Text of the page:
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Balancing Surveillance and Internet Freedoms: Brazil and Snowden's legacy 3 years on

Sat, June 11, 9:30 to 10:45, Fukuoka Hilton, Rigel

Abstract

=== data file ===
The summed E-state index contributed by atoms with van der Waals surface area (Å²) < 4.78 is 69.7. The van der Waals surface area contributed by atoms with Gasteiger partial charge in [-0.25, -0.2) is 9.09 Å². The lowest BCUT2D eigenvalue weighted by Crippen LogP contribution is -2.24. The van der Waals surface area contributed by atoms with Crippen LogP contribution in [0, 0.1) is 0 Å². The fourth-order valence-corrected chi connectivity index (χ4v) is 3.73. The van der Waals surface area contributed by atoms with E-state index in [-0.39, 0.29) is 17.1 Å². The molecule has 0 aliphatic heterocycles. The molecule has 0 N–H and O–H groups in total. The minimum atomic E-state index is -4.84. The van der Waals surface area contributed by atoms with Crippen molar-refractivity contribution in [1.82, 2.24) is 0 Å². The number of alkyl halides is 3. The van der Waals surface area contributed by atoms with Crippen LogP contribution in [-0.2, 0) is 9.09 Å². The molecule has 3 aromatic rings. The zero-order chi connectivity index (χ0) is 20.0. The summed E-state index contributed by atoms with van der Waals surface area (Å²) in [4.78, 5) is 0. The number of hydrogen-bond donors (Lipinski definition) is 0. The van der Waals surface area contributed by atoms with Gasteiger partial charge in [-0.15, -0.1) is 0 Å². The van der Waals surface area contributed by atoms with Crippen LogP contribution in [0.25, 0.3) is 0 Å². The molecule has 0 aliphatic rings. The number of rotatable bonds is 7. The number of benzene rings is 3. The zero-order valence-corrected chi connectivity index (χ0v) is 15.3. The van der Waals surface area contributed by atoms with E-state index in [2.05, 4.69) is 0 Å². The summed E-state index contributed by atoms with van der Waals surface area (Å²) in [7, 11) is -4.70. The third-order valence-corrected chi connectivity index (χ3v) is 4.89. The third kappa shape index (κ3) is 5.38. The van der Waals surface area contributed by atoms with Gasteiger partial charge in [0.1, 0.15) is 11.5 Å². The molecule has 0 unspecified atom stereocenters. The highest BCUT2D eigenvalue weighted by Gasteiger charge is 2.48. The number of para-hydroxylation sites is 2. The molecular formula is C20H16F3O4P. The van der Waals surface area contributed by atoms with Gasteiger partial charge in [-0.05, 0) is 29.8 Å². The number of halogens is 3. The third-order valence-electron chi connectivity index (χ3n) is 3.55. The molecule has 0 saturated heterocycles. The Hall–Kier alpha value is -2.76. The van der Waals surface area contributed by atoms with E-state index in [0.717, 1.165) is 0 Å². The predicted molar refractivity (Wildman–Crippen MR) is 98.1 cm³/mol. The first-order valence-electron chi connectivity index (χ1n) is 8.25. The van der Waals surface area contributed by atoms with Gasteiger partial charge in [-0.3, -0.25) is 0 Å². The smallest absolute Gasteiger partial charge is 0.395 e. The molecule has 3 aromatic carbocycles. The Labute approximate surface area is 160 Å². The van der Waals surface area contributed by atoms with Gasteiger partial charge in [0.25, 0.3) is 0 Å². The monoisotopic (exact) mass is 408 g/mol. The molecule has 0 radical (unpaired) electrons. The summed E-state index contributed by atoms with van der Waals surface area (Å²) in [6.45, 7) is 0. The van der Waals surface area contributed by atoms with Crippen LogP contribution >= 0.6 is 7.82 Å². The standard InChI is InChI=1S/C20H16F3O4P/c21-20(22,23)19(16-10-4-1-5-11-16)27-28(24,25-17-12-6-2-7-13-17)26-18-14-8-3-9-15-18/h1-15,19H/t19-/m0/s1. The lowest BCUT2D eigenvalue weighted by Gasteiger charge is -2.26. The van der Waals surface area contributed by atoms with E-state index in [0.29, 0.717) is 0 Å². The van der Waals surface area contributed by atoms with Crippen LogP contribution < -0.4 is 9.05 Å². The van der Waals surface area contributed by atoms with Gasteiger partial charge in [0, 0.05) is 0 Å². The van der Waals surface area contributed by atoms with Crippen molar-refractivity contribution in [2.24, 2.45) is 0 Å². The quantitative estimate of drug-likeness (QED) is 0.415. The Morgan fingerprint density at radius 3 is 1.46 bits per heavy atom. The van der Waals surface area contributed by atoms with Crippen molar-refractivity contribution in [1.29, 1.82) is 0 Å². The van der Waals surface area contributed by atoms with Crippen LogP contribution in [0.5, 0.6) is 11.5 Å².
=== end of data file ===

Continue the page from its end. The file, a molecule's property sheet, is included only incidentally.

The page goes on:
In 2013, Edward Snowden revealed that Brazilian President Dilma Rousseff was among the global leaders whose personal communications were being monitored by the National Security Agency (NSA). Rousseff reacted with contundent statements at a United Nations' assembly and by canceling an official visit to US president Barack Obama. In the following years, Brazil approved the Marco Civil, the world's first bill of rights for internet users. However, after protests shook up the country in 2013 and 2014, Brazil seems to be increasingly leaning towards surveillance, proposing strict antiterrorism laws and trying to explore loopholes in the Marco Civil to allow police to have access to users' online data without a warrant. This article examines the country's fragile balance between internet freedom and surveillance, by analyzing recent legislation on those areas and interviewing experts in the field. It makes a contribution to the broader discussion on digital surveillance by analyzing a unique case in the world.

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